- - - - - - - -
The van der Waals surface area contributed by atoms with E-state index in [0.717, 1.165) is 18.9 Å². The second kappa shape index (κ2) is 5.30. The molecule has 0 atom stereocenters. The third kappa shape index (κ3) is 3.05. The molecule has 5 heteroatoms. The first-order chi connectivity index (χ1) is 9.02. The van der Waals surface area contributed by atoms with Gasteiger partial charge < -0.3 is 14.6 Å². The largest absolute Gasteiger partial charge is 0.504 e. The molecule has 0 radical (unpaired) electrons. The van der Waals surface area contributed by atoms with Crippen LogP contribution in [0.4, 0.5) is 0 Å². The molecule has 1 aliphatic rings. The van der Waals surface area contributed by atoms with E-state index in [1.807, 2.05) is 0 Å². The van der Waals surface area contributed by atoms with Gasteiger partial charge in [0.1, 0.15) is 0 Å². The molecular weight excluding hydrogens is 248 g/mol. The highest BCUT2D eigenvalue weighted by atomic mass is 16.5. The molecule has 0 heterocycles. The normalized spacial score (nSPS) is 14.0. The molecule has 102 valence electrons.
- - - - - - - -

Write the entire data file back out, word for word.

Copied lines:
The van der Waals surface area contributed by atoms with E-state index in [0.717, 1.165) is 18.9 Å². The second kappa shape index (κ2) is 5.30. The molecule has 0 atom stereocenters. The third kappa shape index (κ3) is 3.05. The molecule has 5 heteroatoms. The first-order chi connectivity index (χ1) is 9.02. The van der Waals surface area contributed by atoms with Gasteiger partial charge < -0.3 is 14.6 Å². The largest absolute Gasteiger partial charge is 0.504 e. The molecule has 0 radical (unpaired) electrons. The van der Waals surface area contributed by atoms with Crippen LogP contribution in [0.4, 0.5) is 0 Å². The molecule has 1 aliphatic rings. The van der Waals surface area contributed by atoms with E-state index in [1.807, 2.05) is 0 Å². The van der Waals surface area contributed by atoms with Gasteiger partial charge in [0.1, 0.15) is 0 Å². The molecular weight excluding hydrogens is 248 g/mol. The highest BCUT2D eigenvalue weighted by atomic mass is 16.5. The molecule has 0 heterocycles. The normalized spacial score (nSPS) is 14.0. The molecule has 102 valence electrons.